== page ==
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Salem, OR Water Quality Report

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Sources Of Drinking Water in Salem, Oregon

Where does Salem get its water from?  The North Santiam River watershed provides Salem’s drinking water. A watershed is the area of land within which all the rainfall and snowmelt reach a common body of water​—a stream, river, lake, wetland, or aquifer. The reason we talk about a watershed, and not just the river, is that the way land is used in the watershed affects the quality and quantity of water it produces. Is Salem's water safe to drink?

Some key points about the North Santiam River watershed include:

Size: Salem’s watershed covers more than 490,000 acres of land stretching from the Cascade Mountain peaks of Mt. Jefferson and Three-Fingered Jack to the City's water intake above Stayton.

Management: Approximately 80 percent of the land in the watershed is owned and managed by the United States Forest Service, Bureau of Land Management, and the Oregon Department of Forestry.

Uses: The agencies manage for multiple uses including timber harvest, recreation, and water resources. Land use in the entire watershed is a combination of wilderness, lumber, recreation, agriculture, and rural residential.

Communities: A few small communities are located along the river. The combined population of Gates, Idanha, Detroit, and Mill City is about 2,700.

Source: City of Salem, Oregon

Contaminants Found in Salem's Water Supply

(Detected above health guidelines)

Chromium (hexavalent)

Chromium (hexavalent) is a carcinogen that commonly contaminates American drinking water. Chromium (hexavalent) in drinking water may be due to industrial pollution or natural occurrences in mineral deposits and groundwater. Read more about chromium (hexavalent).

Radiological contaminants

This utility detected Radium, combined (-226 & -228). Radiological contaminants leach into water from certain minerals and from mining. Drinking water contamination with radioactive substances increases the risk of cancer and may harm fetal development.

Total trihalomethanes (TTHMs)

Trihalomethanes are cancer-causing contaminants that form during water treatment with chlorine and other disinfectants. The total trihalomethanes group includes four chemicals: chloroform, bromodichloromethane, dibromochloromethane and bromoform.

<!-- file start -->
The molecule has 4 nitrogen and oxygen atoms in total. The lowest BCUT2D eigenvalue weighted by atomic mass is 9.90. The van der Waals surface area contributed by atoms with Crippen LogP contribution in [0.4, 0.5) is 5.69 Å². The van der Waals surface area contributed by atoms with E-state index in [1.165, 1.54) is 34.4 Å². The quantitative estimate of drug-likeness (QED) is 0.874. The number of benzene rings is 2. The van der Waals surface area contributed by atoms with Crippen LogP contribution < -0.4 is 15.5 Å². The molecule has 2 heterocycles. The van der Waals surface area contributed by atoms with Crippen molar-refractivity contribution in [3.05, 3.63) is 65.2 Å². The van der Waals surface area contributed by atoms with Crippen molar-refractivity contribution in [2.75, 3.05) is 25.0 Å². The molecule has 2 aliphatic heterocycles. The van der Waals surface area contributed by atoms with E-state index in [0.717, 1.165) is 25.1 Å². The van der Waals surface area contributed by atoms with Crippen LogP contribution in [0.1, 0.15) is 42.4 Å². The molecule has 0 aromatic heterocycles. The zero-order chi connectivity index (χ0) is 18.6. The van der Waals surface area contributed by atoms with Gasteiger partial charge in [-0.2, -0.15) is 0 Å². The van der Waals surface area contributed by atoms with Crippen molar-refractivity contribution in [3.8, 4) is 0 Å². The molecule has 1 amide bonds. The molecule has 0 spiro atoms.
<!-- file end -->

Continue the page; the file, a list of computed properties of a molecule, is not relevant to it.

Potential Health Effects of Consuming These Contaminants

Health risks of Chromium (hexavalent) in excess of the health guidelines

Cancer: The health guideline of 0.02 ppb for chromium (hexavalent) was defined by the California Office of Environmental Health Hazard Assessment as a public health goal, the level of a drinking water contaminant that does not pose a significant health risk. This health guideline protects against cancer.

Health risks of Radiological contaminants in excess of the health guidelines

Cancer: No standard exist for this contaminant. This utility detected Combined (-226 & -228). Radiological contaminants leach into water from certain minerals and from mining. Drinking water contamination with radioactive substances increases the risk of cancer and may harm fetal development.

Health risks of Total trihalomethanes (TTHMs) in excess of the health guidelines 

Cancer: The health guideline of 0.8 ppb for trihalomethanes was defined by the California Office of Environmental Health Hazard Assessment as a draft public health goal, the level of drinking water contaminant that does not pose a significant health risk. This health guideline protects against cancer.

Contaminant Levels Compared to Other Regions

Chromium (hexavalent)

 - Health Guideline: 0.02 ppb

 - National: 0.782 ppb

 - State: 0.236 ppb

 - Salem, OR: 0.0653 ppb

Radiological Contaminants

 - No standard exists for this contaminant which cannot be good.

Total Trihalomethanes (TTHMs)

 - Health Guideline: 0.8 ppb

 - State: 22.9 ppb

 - National: 23.4 ppb

 - Salem, OR: 36.9 ppb

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April Jones

A hiker, blogger, and water quality expert...

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